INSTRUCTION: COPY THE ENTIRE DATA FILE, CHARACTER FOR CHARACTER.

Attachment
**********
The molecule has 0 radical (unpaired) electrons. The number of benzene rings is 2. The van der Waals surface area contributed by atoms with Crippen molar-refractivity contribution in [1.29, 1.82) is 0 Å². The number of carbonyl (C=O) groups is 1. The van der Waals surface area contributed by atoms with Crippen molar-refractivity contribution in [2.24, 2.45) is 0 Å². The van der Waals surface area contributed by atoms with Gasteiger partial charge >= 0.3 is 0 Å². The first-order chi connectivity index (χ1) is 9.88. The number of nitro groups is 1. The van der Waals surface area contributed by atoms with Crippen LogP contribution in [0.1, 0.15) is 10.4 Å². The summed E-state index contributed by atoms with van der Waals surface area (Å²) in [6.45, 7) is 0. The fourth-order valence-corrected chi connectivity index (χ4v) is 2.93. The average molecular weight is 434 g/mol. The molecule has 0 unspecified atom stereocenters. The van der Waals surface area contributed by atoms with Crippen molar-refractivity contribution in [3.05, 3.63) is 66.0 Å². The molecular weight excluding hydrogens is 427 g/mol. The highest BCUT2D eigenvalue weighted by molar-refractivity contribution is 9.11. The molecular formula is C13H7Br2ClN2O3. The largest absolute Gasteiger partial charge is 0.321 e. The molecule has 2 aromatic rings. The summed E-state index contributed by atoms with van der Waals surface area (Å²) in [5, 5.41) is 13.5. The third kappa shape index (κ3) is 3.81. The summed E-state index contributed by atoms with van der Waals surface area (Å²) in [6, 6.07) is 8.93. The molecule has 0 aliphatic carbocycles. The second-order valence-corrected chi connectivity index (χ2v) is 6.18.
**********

The molecule has 0 radical (unpaired) electrons. The number of benzene rings is 2. The van der Waals surface area contributed by atoms with Crippen molar-refractivity contribution in [1.29, 1.82) is 0 Å². The number of carbonyl (C=O) groups is 1. The van der Waals surface area contributed by atoms with Crippen molar-refractivity contribution in [2.24, 2.45) is 0 Å². The van der Waals surface area contributed by atoms with Gasteiger partial charge >= 0.3 is 0 Å². The first-order chi connectivity index (χ1) is 9.88. The number of nitro groups is 1. The van der Waals surface area contributed by atoms with Crippen LogP contribution in [0.1, 0.15) is 10.4 Å². The summed E-state index contributed by atoms with van der Waals surface area (Å²) in [6.45, 7) is 0. The fourth-order valence-corrected chi connectivity index (χ4v) is 2.93. The average molecular weight is 434 g/mol. The molecule has 0 unspecified atom stereocenters. The van der Waals surface area contributed by atoms with Crippen molar-refractivity contribution in [3.05, 3.63) is 66.0 Å². The molecular weight excluding hydrogens is 427 g/mol. The highest BCUT2D eigenvalue weighted by molar-refractivity contribution is 9.11. The molecular formula is C13H7Br2ClN2O3. The largest absolute Gasteiger partial charge is 0.321 e. The molecule has 2 aromatic rings. The summed E-state index contributed by atoms with van der Waals surface area (Å²) in [5, 5.41) is 13.5. The third kappa shape index (κ3) is 3.81. The summed E-state index contributed by atoms with van der Waals surface area (Å²) in [6, 6.07) is 8.93. The molecule has 0 aliphatic carbocycles. The second-order valence-corrected chi connectivity index (χ2v) is 6.18.